Photo Credit : “The Love Guru”, film Mike Myers

Article written with Jeanne Pouget. I highly recommended you to follow her stories on Instagram.

Translation: Olivia Montadouin-Dorter

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The West has lost its way

For the past few years, it seems that the remedy to all evil could be in Asia. Especially in a Western world that tends to rationalize everything via so-called “hard” science and discard all spiritual dimension from the “serious”.

So much so that people started traveling miles and crossing oceans just to put some distance between themselves and the everyday life they find monotonous, looking for echoes to the questions we challenge at home where we’d rather talk about productivity, efficiency and results.

When you’re looking for a change of scenery, change can be extreme.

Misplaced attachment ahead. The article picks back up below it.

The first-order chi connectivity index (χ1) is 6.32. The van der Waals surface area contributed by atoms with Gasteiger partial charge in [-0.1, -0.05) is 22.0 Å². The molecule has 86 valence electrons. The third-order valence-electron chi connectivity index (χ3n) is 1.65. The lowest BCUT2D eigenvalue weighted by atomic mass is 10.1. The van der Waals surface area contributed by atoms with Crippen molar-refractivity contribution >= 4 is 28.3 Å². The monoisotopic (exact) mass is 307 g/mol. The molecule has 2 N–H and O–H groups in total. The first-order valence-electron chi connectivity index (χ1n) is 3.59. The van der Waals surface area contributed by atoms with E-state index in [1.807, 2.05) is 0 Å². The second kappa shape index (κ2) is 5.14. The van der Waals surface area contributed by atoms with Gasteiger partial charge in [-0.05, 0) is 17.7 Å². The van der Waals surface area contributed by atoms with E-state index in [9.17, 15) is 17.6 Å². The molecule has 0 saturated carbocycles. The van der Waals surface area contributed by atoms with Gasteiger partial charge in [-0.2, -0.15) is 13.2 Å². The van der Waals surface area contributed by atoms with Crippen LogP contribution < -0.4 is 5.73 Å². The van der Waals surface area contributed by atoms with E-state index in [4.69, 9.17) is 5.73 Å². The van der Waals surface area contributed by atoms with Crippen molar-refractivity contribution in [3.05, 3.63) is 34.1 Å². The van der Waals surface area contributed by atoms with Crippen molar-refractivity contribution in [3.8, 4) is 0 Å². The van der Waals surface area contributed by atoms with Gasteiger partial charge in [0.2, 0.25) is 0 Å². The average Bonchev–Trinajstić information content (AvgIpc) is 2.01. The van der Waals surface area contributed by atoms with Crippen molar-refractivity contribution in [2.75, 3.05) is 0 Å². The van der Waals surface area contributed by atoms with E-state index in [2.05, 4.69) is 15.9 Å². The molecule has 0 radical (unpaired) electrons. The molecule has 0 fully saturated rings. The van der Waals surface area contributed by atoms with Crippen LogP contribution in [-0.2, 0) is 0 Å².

Off the beaten track and outside your comfort zone lays a whole other world that you’re ready to embrace with open arms.

 

Folklore, culture, religion

& others amalgamations

You start glorifying a new philosophy you didn’t know about before, even if it means giving up your own culture or religion to welcome a new and more “tolerant” one like Buddhism, or a more “polytheist and colorful” one like Hinduism.

You only understand the folklore (“those colors are magnificent!”, “how beautiful those chants are!”) in your naïve and cliché enthusiasm for “The East”.

And indeed, the morning offerings to the Gods in Bali are soothing, the sparkling and golden temples in Thailand are enchanting, the elephant parades in India are enrapturing.

Compared to all of this, our churches smell stuffy and a simple innocent smile has become a rare commodity.

A Swede I met recently was telling me about how in his country you don’t sit next to someone on the bus if there are other empty seats, unless you want to be taken for a psycho. The sense of personal space disappears in a country like India where 1.3 billion people coexist, there’s no hope for peace and quiet.

Such a cultural clash will make you reconsider your beliefs and mindset, even to the point of losing your bearings altogether

The Guru,